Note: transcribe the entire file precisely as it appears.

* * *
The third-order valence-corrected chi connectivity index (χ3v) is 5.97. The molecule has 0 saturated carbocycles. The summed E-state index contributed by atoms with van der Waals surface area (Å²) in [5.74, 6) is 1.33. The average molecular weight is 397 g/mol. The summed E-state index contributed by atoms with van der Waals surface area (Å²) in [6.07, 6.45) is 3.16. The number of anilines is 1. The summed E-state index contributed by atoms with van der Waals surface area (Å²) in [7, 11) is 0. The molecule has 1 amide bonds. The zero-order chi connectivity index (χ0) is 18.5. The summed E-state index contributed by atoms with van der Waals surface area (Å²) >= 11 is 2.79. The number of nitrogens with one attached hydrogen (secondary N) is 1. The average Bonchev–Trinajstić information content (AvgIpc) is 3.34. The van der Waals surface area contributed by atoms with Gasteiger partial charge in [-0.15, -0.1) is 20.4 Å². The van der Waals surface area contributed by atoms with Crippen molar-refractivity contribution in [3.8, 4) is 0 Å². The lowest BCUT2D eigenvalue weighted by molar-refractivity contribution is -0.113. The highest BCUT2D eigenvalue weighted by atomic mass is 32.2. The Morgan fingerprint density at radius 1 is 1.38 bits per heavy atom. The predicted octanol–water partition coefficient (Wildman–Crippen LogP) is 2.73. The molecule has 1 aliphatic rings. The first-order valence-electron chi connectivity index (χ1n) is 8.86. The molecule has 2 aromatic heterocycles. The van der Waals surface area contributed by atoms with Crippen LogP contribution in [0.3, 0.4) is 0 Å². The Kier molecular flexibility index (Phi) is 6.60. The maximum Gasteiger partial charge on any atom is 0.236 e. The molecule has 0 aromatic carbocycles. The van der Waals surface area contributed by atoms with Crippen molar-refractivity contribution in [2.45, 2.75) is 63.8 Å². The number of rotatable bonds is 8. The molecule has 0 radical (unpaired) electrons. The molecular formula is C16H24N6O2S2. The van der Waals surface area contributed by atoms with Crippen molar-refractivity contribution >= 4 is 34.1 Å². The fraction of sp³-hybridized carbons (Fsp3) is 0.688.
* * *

The third-order valence-corrected chi connectivity index (χ3v) is 5.97. The molecule has 0 saturated carbocycles. The summed E-state index contributed by atoms with van der Waals surface area (Å²) in [5.74, 6) is 1.33. The average molecular weight is 397 g/mol. The summed E-state index contributed by atoms with van der Waals surface area (Å²) in [6.07, 6.45) is 3.16. The number of anilines is 1. The summed E-state index contributed by atoms with van der Waals surface area (Å²) in [7, 11) is 0. The molecule has 1 amide bonds. The zero-order chi connectivity index (χ0) is 18.5. The summed E-state index contributed by atoms with van der Waals surface area (Å²) >= 11 is 2.79. The number of nitrogens with one attached hydrogen (secondary N) is 1. The average Bonchev–Trinajstić information content (AvgIpc) is 3.34. The van der Waals surface area contributed by atoms with Gasteiger partial charge in [-0.15, -0.1) is 20.4 Å². The van der Waals surface area contributed by atoms with Crippen molar-refractivity contribution in [3.8, 4) is 0 Å². The lowest BCUT2D eigenvalue weighted by molar-refractivity contribution is -0.113. The highest BCUT2D eigenvalue weighted by atomic mass is 32.2. The Morgan fingerprint density at radius 1 is 1.38 bits per heavy atom. The predicted octanol–water partition coefficient (Wildman–Crippen LogP) is 2.73. The molecule has 1 aliphatic rings. The first-order valence-electron chi connectivity index (χ1n) is 8.86. The molecule has 2 aromatic heterocycles. The van der Waals surface area contributed by atoms with Crippen LogP contribution in [0.3, 0.4) is 0 Å². The Kier molecular flexibility index (Phi) is 6.60. The maximum Gasteiger partial charge on any atom is 0.236 e. The molecule has 0 aromatic carbocycles. The van der Waals surface area contributed by atoms with Crippen molar-refractivity contribution in [2.45, 2.75) is 63.8 Å². The number of rotatable bonds is 8. The molecule has 0 radical (unpaired) electrons. The molecular formula is C16H24N6O2S2. The van der Waals surface area contributed by atoms with Crippen molar-refractivity contribution >= 4 is 34.1 Å². The fraction of sp³-hybridized carbons (Fsp3) is 0.688.